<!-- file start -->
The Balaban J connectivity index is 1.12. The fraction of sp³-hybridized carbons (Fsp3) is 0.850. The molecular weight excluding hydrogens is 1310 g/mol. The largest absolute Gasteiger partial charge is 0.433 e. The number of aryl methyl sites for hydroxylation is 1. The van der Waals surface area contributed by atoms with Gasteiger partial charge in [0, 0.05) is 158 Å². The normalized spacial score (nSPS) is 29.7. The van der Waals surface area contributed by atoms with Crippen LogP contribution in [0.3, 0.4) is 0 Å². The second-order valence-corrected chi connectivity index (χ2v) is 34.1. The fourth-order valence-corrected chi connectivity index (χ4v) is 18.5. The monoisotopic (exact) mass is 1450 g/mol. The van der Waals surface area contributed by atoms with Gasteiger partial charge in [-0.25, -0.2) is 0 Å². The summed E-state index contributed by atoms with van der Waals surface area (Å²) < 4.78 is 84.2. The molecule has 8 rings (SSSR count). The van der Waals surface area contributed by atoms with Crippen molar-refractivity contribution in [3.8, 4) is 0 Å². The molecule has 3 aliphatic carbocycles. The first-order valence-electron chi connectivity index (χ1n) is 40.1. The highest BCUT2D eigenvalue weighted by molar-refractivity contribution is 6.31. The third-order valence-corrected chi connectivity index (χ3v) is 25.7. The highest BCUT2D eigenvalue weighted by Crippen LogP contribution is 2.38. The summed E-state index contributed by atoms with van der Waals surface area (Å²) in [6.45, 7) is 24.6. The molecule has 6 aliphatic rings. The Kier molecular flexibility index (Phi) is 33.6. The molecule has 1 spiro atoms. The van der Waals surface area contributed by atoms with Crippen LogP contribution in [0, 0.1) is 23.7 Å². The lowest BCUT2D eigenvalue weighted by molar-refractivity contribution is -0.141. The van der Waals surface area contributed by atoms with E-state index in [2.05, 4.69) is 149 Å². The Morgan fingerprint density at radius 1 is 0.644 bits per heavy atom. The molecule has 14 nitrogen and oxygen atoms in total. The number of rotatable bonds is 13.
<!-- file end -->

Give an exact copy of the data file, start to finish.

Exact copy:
The Balaban J connectivity index is 1.12. The fraction of sp³-hybridized carbons (Fsp3) is 0.850. The molecular weight excluding hydrogens is 1310 g/mol. The largest absolute Gasteiger partial charge is 0.433 e. The number of aryl methyl sites for hydroxylation is 1. The van der Waals surface area contributed by atoms with Gasteiger partial charge in [0, 0.05) is 158 Å². The normalized spacial score (nSPS) is 29.7. The van der Waals surface area contributed by atoms with Crippen LogP contribution in [0.3, 0.4) is 0 Å². The second-order valence-corrected chi connectivity index (χ2v) is 34.1. The fourth-order valence-corrected chi connectivity index (χ4v) is 18.5. The monoisotopic (exact) mass is 1450 g/mol. The van der Waals surface area contributed by atoms with Gasteiger partial charge in [-0.25, -0.2) is 0 Å². The summed E-state index contributed by atoms with van der Waals surface area (Å²) < 4.78 is 84.2. The molecule has 8 rings (SSSR count). The van der Waals surface area contributed by atoms with Crippen molar-refractivity contribution in [3.8, 4) is 0 Å². The molecule has 3 aliphatic carbocycles. The first-order valence-electron chi connectivity index (χ1n) is 40.1. The highest BCUT2D eigenvalue weighted by molar-refractivity contribution is 6.31. The third-order valence-corrected chi connectivity index (χ3v) is 25.7. The highest BCUT2D eigenvalue weighted by Crippen LogP contribution is 2.38. The summed E-state index contributed by atoms with van der Waals surface area (Å²) in [6.45, 7) is 24.6. The molecule has 6 aliphatic rings. The Kier molecular flexibility index (Phi) is 33.6. The molecule has 1 spiro atoms. The van der Waals surface area contributed by atoms with Crippen LogP contribution in [0, 0.1) is 23.7 Å². The lowest BCUT2D eigenvalue weighted by molar-refractivity contribution is -0.141. The van der Waals surface area contributed by atoms with E-state index in [2.05, 4.69) is 149 Å². The Morgan fingerprint density at radius 1 is 0.644 bits per heavy atom. The molecule has 14 nitrogen and oxygen atoms in total. The number of rotatable bonds is 13.